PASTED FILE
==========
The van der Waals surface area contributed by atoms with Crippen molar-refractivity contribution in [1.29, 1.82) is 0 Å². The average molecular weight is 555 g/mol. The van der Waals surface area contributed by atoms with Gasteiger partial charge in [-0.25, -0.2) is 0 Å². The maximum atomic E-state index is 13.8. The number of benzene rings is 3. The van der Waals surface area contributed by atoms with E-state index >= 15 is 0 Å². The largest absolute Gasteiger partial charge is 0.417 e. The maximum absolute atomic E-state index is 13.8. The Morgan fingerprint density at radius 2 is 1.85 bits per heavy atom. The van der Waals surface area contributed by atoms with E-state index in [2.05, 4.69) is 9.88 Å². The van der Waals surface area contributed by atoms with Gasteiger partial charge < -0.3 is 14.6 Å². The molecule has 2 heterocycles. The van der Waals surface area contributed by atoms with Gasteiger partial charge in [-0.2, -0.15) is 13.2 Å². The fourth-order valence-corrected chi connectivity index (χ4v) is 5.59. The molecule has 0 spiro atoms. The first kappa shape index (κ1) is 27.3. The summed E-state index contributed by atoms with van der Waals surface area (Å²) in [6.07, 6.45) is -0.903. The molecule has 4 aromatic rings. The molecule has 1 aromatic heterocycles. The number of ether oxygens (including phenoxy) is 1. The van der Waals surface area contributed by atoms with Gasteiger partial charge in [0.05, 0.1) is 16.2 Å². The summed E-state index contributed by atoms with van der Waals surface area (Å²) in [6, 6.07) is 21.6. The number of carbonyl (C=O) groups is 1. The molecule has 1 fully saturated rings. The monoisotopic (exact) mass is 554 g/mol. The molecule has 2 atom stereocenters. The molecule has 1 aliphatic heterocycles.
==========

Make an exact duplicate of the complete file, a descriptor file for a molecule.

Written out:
The van der Waals surface area contributed by atoms with Crippen molar-refractivity contribution in [1.29, 1.82) is 0 Å². The average molecular weight is 555 g/mol. The van der Waals surface area contributed by atoms with Gasteiger partial charge in [-0.25, -0.2) is 0 Å². The maximum atomic E-state index is 13.8. The number of benzene rings is 3. The van der Waals surface area contributed by atoms with E-state index >= 15 is 0 Å². The largest absolute Gasteiger partial charge is 0.417 e. The maximum absolute atomic E-state index is 13.8. The Morgan fingerprint density at radius 2 is 1.85 bits per heavy atom. The van der Waals surface area contributed by atoms with E-state index in [2.05, 4.69) is 9.88 Å². The van der Waals surface area contributed by atoms with Gasteiger partial charge < -0.3 is 14.6 Å². The molecule has 2 heterocycles. The van der Waals surface area contributed by atoms with Gasteiger partial charge in [-0.2, -0.15) is 13.2 Å². The fourth-order valence-corrected chi connectivity index (χ4v) is 5.59. The molecule has 0 spiro atoms. The first kappa shape index (κ1) is 27.3. The summed E-state index contributed by atoms with van der Waals surface area (Å²) in [6.07, 6.45) is -0.903. The molecule has 4 aromatic rings. The molecule has 1 aromatic heterocycles. The number of ether oxygens (including phenoxy) is 1. The van der Waals surface area contributed by atoms with Gasteiger partial charge in [0.05, 0.1) is 16.2 Å². The summed E-state index contributed by atoms with van der Waals surface area (Å²) in [6, 6.07) is 21.6. The number of carbonyl (C=O) groups is 1. The molecule has 1 fully saturated rings. The monoisotopic (exact) mass is 554 g/mol. The molecule has 2 atom stereocenters. The molecule has 1 aliphatic heterocycles.